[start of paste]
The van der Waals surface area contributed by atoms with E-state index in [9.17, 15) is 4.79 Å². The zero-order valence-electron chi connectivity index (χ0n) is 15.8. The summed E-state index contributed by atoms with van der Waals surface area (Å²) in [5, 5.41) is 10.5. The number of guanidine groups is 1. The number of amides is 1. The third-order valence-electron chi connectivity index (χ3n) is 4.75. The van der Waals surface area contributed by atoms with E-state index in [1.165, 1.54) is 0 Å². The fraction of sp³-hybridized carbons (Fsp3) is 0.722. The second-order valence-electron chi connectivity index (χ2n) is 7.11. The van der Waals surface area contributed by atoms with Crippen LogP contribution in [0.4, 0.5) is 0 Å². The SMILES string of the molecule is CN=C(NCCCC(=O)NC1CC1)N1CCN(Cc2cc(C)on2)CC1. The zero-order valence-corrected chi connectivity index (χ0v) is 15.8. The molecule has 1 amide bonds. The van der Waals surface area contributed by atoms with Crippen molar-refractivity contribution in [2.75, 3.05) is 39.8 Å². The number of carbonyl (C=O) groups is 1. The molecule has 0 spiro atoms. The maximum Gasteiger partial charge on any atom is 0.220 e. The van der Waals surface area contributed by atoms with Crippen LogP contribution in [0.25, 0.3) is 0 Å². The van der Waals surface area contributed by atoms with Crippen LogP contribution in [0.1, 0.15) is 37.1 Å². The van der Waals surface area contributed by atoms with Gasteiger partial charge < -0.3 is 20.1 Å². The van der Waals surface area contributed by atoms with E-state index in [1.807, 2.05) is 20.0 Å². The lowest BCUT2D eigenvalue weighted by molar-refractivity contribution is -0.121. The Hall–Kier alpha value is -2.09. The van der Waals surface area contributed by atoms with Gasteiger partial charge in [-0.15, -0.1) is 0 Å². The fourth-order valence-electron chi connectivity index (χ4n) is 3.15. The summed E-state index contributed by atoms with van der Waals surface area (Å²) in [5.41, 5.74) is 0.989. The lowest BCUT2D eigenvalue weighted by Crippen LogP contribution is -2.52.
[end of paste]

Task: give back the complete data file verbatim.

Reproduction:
The van der Waals surface area contributed by atoms with E-state index in [9.17, 15) is 4.79 Å². The zero-order valence-electron chi connectivity index (χ0n) is 15.8. The summed E-state index contributed by atoms with van der Waals surface area (Å²) in [5, 5.41) is 10.5. The number of guanidine groups is 1. The number of amides is 1. The third-order valence-electron chi connectivity index (χ3n) is 4.75. The van der Waals surface area contributed by atoms with E-state index in [1.165, 1.54) is 0 Å². The fraction of sp³-hybridized carbons (Fsp3) is 0.722. The second-order valence-electron chi connectivity index (χ2n) is 7.11. The van der Waals surface area contributed by atoms with Crippen LogP contribution in [0.4, 0.5) is 0 Å². The SMILES string of the molecule is CN=C(NCCCC(=O)NC1CC1)N1CCN(Cc2cc(C)on2)CC1. The zero-order valence-corrected chi connectivity index (χ0v) is 15.8. The molecule has 1 amide bonds. The van der Waals surface area contributed by atoms with Crippen molar-refractivity contribution in [2.75, 3.05) is 39.8 Å². The number of carbonyl (C=O) groups is 1. The molecule has 0 spiro atoms. The maximum Gasteiger partial charge on any atom is 0.220 e. The van der Waals surface area contributed by atoms with Crippen LogP contribution in [0.25, 0.3) is 0 Å². The van der Waals surface area contributed by atoms with Crippen LogP contribution in [0.1, 0.15) is 37.1 Å². The van der Waals surface area contributed by atoms with Gasteiger partial charge < -0.3 is 20.1 Å². The van der Waals surface area contributed by atoms with E-state index in [1.807, 2.05) is 20.0 Å². The lowest BCUT2D eigenvalue weighted by molar-refractivity contribution is -0.121. The Hall–Kier alpha value is -2.09. The van der Waals surface area contributed by atoms with Gasteiger partial charge in [-0.15, -0.1) is 0 Å². The fourth-order valence-electron chi connectivity index (χ4n) is 3.15. The summed E-state index contributed by atoms with van der Waals surface area (Å²) in [5.41, 5.74) is 0.989. The lowest BCUT2D eigenvalue weighted by Crippen LogP contribution is -2.52.